In the House, Sanders mastered the art of introducing “roll call amendments” — tacking on riders to larger bills aimed at cutting back the Patriot Act, scuttling trade deals and achieving other progressive goals. Many of his positions became Democratic orthodoxy in later years, but he devoted much of his energy to raising his profile and helping to organize the Congressional Progressive Caucus.
“When he served here he was like a lone ranger — I don’t recall who he worked with, or on what,” said Rep. Anna Eshoo, D-Calif., who is one of House Speaker Nancy Pelosi’s closest allies. “I don’t know what he produced in the House — thin, very thin.”
He has had more influence in the Senate, up to a point.
“Some senators, like Hubert Humphrey and Teddy Kennedy, were good on both inside and outside strategy,” added Sen. Sherrod Brown, D-Ohio, a labor-allied progressive who briefly entertained running for president this year. “Bernie has chosen to pursue the outside strategy. The inside is a means to that end. Bernie clearly looks to build support from the outside. He works with his colleagues, but the outside, that is his strength.”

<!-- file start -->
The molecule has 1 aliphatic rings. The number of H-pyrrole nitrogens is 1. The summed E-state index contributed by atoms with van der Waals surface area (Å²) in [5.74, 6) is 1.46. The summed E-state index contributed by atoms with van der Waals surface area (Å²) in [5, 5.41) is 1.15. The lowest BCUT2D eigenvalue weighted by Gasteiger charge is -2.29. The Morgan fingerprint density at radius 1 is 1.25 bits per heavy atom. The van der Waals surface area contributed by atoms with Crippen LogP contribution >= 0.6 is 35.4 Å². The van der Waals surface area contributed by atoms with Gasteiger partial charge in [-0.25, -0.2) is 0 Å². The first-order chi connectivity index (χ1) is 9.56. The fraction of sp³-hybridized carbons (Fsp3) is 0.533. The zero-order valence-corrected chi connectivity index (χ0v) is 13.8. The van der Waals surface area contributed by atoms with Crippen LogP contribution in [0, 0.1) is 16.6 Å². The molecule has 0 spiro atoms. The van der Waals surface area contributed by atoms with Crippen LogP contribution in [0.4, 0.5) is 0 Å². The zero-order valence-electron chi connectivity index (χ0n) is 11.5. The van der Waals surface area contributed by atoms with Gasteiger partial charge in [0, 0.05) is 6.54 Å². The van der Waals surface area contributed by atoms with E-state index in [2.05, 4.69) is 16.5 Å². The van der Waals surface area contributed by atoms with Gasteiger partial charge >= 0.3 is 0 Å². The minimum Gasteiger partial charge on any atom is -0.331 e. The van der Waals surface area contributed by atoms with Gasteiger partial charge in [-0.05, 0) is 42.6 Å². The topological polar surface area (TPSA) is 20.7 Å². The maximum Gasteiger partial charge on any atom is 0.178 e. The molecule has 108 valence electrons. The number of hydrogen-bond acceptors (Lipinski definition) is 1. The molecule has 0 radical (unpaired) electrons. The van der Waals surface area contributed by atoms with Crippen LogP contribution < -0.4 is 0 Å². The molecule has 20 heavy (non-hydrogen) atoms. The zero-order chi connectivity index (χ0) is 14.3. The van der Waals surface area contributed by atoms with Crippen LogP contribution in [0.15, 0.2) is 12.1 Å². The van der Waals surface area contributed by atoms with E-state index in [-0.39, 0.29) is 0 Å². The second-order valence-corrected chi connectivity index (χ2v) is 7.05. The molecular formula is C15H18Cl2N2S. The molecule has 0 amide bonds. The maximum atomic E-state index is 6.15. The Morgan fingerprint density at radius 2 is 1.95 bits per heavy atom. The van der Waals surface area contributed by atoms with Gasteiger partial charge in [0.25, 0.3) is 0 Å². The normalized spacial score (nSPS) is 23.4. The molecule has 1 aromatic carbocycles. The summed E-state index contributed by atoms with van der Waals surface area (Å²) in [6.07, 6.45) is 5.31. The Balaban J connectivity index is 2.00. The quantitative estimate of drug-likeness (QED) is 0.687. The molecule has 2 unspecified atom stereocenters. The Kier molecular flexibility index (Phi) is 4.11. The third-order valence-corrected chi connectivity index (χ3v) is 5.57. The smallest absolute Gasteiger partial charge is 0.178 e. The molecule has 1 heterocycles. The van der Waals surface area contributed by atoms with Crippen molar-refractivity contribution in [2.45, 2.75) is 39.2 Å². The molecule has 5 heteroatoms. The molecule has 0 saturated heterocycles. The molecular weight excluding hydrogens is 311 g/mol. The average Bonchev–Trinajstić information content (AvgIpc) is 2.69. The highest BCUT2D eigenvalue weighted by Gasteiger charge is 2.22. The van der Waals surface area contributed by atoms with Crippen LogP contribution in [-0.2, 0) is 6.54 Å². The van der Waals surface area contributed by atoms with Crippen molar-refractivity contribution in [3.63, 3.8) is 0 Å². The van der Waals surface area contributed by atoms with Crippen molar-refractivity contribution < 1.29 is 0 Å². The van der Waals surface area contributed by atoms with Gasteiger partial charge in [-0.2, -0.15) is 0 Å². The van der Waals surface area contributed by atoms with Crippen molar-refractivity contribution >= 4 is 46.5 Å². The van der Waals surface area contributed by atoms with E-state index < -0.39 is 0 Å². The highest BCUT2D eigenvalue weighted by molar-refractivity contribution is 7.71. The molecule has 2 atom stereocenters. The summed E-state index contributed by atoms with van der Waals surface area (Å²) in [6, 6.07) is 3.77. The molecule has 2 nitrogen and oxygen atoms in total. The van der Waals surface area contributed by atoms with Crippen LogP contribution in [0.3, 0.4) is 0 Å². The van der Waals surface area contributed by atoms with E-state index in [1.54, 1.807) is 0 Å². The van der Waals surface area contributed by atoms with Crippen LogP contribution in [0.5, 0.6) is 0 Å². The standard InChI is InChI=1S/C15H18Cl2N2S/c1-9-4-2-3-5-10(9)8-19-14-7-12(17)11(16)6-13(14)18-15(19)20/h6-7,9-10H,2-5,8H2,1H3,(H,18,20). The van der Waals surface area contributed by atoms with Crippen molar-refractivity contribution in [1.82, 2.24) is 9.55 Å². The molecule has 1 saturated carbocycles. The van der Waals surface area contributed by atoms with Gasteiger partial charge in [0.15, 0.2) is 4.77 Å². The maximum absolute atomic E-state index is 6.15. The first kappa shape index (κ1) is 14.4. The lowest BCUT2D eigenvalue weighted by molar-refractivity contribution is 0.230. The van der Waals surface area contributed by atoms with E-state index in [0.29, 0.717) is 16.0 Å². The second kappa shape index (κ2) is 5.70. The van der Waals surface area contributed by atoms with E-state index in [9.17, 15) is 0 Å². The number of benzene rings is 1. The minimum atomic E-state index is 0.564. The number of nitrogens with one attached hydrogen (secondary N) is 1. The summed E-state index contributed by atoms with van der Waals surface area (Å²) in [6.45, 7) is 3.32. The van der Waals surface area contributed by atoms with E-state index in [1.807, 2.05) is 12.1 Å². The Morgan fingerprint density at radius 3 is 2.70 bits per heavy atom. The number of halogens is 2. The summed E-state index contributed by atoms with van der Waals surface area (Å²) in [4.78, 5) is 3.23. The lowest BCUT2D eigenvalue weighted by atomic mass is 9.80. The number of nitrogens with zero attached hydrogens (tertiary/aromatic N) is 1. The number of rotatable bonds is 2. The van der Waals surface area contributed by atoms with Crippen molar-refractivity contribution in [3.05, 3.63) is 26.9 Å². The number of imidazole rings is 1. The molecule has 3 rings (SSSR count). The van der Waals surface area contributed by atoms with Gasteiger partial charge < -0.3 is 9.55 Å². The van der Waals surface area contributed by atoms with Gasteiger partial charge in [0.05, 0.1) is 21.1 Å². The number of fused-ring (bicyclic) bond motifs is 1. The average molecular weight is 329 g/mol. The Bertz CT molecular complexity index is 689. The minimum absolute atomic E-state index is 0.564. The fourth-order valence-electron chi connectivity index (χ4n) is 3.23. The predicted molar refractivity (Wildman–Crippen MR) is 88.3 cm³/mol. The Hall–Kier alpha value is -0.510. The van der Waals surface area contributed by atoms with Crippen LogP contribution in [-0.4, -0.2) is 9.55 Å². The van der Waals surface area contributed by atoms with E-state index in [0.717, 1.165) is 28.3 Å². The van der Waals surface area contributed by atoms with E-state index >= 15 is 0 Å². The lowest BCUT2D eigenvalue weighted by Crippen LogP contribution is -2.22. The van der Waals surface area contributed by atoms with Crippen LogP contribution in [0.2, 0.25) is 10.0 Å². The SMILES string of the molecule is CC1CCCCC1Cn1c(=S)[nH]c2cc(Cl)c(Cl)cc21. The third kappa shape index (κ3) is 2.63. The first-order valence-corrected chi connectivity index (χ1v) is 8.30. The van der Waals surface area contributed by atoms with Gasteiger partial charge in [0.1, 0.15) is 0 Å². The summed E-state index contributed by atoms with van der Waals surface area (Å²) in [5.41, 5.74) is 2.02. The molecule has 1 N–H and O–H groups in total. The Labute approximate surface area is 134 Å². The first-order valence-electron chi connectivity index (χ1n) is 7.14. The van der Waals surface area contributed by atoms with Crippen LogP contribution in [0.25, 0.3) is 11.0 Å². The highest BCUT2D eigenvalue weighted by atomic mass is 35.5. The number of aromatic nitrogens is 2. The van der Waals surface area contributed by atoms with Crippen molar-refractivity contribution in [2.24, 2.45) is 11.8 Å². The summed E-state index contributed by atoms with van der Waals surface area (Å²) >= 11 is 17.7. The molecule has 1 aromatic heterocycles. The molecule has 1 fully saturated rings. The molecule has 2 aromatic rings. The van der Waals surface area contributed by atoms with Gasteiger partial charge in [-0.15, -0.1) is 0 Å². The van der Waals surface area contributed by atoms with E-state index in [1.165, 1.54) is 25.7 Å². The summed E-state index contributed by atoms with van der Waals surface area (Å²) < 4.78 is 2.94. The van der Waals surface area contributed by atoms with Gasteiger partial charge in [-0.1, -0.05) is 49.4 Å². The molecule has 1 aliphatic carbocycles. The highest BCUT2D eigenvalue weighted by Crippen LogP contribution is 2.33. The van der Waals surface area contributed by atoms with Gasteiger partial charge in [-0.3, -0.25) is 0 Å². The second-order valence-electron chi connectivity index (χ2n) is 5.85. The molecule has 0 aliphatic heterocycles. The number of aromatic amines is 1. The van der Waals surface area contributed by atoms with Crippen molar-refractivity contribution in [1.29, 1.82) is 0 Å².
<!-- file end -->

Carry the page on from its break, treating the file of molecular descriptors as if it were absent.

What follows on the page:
His work as ranking member of the Senate Budget Committee has been mixed. Sanders has had trouble recruiting and retaining first-class staff for the committee and has often called on Sen. Patty Murray, D-Wash., a highly regarded legislative technician who served as committee chair, to lend the expertise of her aides on complex budget matters, according to three Democratic senators and two aides who spoke on the condition of anonymity.
Sanders bridles at boring technocratic toil and once impatiently asked an aide, “What’s the news for today?” during a discussion of ho-hum committee business, one former staff member recalled.
Sanders said his main goal had always been to move the Democratic Party to the left, rather than work within the system to hammer out compromise measures. And he has had an impact on select issues, pushing the leadership of both parties to challenge President Donald Trump on his support of Saudi intervention in Yemen. When asked for his most significant legislative accomplishment in the past year, he pointed to bills that would pressure large employers like Amazon, Disney and Walmart to improve their pay and benefits.